Research done by UBC Psychology professor Michael Chandler and University of Victoria professor Christopher Lalonde also concludes that cultural empowerment correlates to a lower risk of suicide in aboriginal communities.

Their research suggests that national averages don't tell the whole story about suicide rates in aboriginal communities. They acquired suicide statistics from 196 bands across British Columbia and discovered that some communities had rates 800 times the national average, while others had no incidents of suicide at all.

"Communities that have taken active steps to preserve and rehabilitate their own cultures are shown to be those in which youth suicide rates are dramatically lower," the authors wrote in their 1998 report, which will be a chapter in a book, The Mental Health of Canadian Aboriginal Peoples: Transformations, Identity, and Community, soon to be published by University of British Columbia Press.

Community ties are key

McCormick knows there are no magic solutions and he sympathizes with communities in crisis who plead for help. Certainly, money for programs can make a difference, he says. But more importantly communities need to feel what he calls "response-able". He says those who feel able to respond will accept more responsibility. If too much money and outside help comes in a short time, it can make a community feel even more helpless.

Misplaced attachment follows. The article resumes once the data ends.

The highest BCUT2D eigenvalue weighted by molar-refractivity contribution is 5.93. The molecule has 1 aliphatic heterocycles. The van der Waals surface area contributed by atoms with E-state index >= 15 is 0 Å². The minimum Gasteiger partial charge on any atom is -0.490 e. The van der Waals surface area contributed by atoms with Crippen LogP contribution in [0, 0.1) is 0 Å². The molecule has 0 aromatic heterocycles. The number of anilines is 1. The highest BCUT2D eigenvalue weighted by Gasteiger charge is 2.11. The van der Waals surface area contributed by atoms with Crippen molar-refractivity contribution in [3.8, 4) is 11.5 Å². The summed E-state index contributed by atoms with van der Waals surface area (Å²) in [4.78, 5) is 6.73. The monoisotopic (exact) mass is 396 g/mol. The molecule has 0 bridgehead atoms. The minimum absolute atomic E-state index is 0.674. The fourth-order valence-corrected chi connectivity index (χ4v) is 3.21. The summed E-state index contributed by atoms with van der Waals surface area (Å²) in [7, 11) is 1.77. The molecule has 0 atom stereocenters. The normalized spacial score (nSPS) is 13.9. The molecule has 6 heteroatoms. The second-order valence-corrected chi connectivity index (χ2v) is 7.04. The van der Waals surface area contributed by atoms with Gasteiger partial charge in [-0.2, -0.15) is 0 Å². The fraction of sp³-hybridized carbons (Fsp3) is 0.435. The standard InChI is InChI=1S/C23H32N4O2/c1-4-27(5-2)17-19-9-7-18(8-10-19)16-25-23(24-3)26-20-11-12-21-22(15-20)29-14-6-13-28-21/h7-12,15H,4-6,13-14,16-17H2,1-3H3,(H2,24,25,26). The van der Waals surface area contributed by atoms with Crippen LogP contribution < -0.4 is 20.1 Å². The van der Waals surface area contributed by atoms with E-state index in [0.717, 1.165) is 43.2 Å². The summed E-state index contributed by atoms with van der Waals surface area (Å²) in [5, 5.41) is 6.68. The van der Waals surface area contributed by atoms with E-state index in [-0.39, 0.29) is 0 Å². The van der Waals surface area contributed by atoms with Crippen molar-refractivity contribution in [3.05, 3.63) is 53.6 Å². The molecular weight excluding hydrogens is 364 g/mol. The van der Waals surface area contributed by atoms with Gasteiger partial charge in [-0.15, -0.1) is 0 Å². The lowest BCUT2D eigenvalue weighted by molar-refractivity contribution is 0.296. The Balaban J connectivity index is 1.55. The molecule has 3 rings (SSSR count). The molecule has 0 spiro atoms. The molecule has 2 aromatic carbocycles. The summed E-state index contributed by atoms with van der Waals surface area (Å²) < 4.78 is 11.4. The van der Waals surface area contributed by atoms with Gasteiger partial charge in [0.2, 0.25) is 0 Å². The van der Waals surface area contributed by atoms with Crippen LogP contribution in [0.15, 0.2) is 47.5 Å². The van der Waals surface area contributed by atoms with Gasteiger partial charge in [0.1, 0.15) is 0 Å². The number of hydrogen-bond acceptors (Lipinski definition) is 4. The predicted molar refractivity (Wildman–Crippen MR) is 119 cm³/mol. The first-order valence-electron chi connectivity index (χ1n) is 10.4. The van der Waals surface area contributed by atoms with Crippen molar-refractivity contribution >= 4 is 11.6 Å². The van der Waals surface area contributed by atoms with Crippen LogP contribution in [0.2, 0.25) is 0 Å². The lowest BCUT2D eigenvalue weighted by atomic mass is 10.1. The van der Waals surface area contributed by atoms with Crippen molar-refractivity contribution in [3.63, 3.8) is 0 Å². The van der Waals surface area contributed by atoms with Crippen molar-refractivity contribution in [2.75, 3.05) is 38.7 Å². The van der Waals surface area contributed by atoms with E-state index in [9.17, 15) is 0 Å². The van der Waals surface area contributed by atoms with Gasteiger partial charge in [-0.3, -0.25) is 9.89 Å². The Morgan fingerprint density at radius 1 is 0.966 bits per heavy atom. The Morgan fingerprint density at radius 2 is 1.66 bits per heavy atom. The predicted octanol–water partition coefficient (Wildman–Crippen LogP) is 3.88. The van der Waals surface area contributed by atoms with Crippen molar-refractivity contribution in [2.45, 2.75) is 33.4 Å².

McCormick isn't even sure that funded suicide prevention programs are the cure. He believes community people should be trained to recognize suicidal behavior and calls for help, but once a program becomes formalized, he says, it stands to lose community involvement. If someone is paid to be in charge of suicide prevention programs, the all-important volunteers opt out.

He says successful solutions require involvement of all members of the community, parents and youth. He concludes from his research that solutions to prevent more suicides from happening already exist in communities. He suggests community brainstorming sessions to tease them out.

Cpl. Warren Brown of the Hazelton RCMP agrees that solutions must come from the community itself. The RCMP was one of the first agencies to call out for help to the larger community. But an initial step is to acknowledge the problem in the first place.

He says officers take a lot of flak from the community for broadcasting on the radio that they are responding to a call about an attempted suicide. "There is a lot of shame with it and people are hesitant to report it," he says, although it isn't unusual to be called out to one or two attempts a day.

Solutions can't come from outsiders, like police and other professionals who come and go, he says. He's hoping the momentum that's built out of these recent widely publicized suicide incidents will lead the community closer to the root cause -- be it addictions, family violence, residential school impacts and the overarching shift to Western culture itself.

"There are so many factors and issues," he says. "Suicide is the side bar to the main issue."